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Lee Hall, Virginia
Lee Hall in December 2007
Lee Hall in December 2007
Location in the State of Virginia
Location in the State of Virginia
Country United States
State Virginia

Lee Hall is an unincorporated town located in the extreme western portion of the independent city of Newport News in the Commonwealth of Virginia in the United States.


Lee Hall was named for nearby Lee Hall Mansion which was built in 1859 as the home of Richard Decatur Lee, a prominent local farmer who was not directly related to the famous Confederate General Robert E. Lee. The mansion was used as headquarters for Confederate generals Joseph E. Johnston and John B. Magruder during the Peninsula Campaign of the American Civil War in 1862. Nearby is Endview Plantation, a 238-year-old house. Endview was used as a hospital during the Civil War and as a campground during the Revolutionary War, the War of 1812 and the Civil War.

Lee Hall Depot was a railroad station on the Peninsula Extension of the Chesapeake and Ohio Railway (C&O), which was built through the area of Warwick County in 1881 to reach the new coal export facilities at Newport News on the port of Hampton Roads. On October 19, 1881, the first passenger train from Newport News took local residents and national officials to the Cornwallis Surrender Centennial Celebration at Yorktown on temporary tracks which were laid from Lee Hall Depot. The Boxwood Inn was built in 1897.

Lee Hall Depot became a very busy railroad station after the establishment nearby of Fort Eustis (originally named Camp Abraham Eustis) in 1918, with freight and heavy troop movements. the busy activity resumed during World War II. It was expanded to accommodate this role. East of Lee Hall, a rail spur leads to the base, where the Fort Eustis Military Railroad operated.

With the coming of the automobile as a common form of travel in the early 20th century, attention was directed to improving roads. As part of the Good Roads Movement, the new road which became U.S. Route 60 was routed from Williamsburg through Grove, bridging Skiffe's Creek as it entered Warwick County to reach Lee Hall. This routing was chosen rather than following a competing route via Halstead's Point in York County (now on the base of the US Naval Weapons Station Yorktown just northeast of the gate on VA-143).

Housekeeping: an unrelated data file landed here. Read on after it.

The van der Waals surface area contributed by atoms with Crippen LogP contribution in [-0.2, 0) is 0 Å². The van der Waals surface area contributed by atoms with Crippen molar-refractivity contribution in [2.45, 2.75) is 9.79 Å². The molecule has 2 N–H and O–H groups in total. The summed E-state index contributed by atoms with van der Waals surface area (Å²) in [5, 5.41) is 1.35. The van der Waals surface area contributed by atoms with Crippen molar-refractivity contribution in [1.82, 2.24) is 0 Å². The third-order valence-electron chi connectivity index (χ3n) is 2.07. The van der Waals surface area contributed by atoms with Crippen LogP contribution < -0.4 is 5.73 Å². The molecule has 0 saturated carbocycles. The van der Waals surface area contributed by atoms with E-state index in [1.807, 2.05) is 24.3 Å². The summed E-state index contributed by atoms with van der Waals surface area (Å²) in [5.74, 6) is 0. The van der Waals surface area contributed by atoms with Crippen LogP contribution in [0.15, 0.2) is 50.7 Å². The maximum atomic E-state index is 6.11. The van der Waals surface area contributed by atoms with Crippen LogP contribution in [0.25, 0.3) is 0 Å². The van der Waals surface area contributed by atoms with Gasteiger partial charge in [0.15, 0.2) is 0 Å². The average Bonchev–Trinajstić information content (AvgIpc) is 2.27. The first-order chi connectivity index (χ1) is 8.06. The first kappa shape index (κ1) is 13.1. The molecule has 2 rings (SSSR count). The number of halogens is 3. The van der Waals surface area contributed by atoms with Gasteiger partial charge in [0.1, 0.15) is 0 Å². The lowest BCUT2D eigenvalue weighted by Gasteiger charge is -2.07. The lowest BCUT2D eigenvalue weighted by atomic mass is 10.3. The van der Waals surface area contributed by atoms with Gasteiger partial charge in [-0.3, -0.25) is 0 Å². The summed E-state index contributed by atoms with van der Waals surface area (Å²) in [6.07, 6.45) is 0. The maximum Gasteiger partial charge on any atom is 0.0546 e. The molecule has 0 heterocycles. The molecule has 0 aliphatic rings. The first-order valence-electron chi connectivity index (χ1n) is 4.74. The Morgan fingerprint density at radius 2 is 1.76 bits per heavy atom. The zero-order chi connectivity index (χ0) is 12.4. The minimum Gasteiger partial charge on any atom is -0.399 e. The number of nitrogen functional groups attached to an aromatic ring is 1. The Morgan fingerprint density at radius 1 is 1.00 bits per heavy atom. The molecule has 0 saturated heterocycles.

Earlier, the east-west road which became U.S. 60 was State Route 9. SR 9 was renumbered as State Route 39 in 1923, and became U.S. 60 in the mid-1920s when it was routed through Grove. A large ceremony hosted by Warwick County treasurer and civic leader Simon Curtis was held at the Lee Hall Depot in 1924 to celebrate the completion of first hard-surfaced roadway (concrete) between Newport News and Williamsburg.

Two-laned U.S. 60 continues to form the main thoroughfare through the largely residential and neighborhood business section of Grove and Lee Hall, paralleling four-laned State Route 143 and Interstate 64. The village portion of Lee Hall is connected to I-64 via State Route 238 (Yorktown Road).

Although Warwick County became a city in 1952 and then was consolidated with Newport News in 1958, in the half century since, the Lee Hall area has retained a rural atmosphere, partially due to the proximity of the expansive Newport News Park and Newport News Reservoir along the former Warwick River and nearby Skiffe's Creek.

The 26th Balloon Company of the US Army Air Corps had a training school at Lee Hall at least during the summer of 1920 training soldiers for deployment to central and South America service.

Lee Hall Depot preservation

In the 21st century, Lee Hall Depot (no longer is use) is the only surviving C&O structure of its type on the Lower Peninsula. It is the only survivor among five stations which were located in Warwick County, the others formerly located at Oriana, Oyster Point, Morrison, and Newport News.There are plans to relocate the historic 2-story depot slightly to the north of the busy CSX Transportation railroad tracks, as well as redevelop the adjacent historic area as Lee Hall Village. Across the street from the Depot, the Boxwood Inn, a bed and breakfast establishment in an 1896 house, is open and available for overnight visitors and some meals. The city's tourism agency operates several other attractions at Lee Hall Mansion and Endview Plantation, as well as nearby civil war historical sites.

As of late 2009, the Lee Hall Depot has been moved across the street, and when it is restored it will once again have reserved areas for train boarding by passengers, accommodating potential future rail growth. This seems likely, given that since 2008, Amtrak ridership has increased significantly, and there are currently plans to add two additional train depot stations for Amtrak within Newport News, one in downtown and one near the Newport News Williamsburg International Airport.


The Lee Hall community is served by exit 247 of Interstate 64. About 1 block from the historic railroad station, U.S. Route 60 and State Route 238 intersect.

Lee Hall is served by both Hampton Roads Transit (HRT) and Williamsburg Area Transit Authority (WATA).

  • HRT operates Route 108 and Route 116 between Patrick Henry Mall and Warwick Blvd (US 60) @ Elmhurst St about every 60 minutes [1] [2]
  • WATA operates the Grey Line into Lee Hall hourly, with 30 minute service during peak weekday hours. [3]
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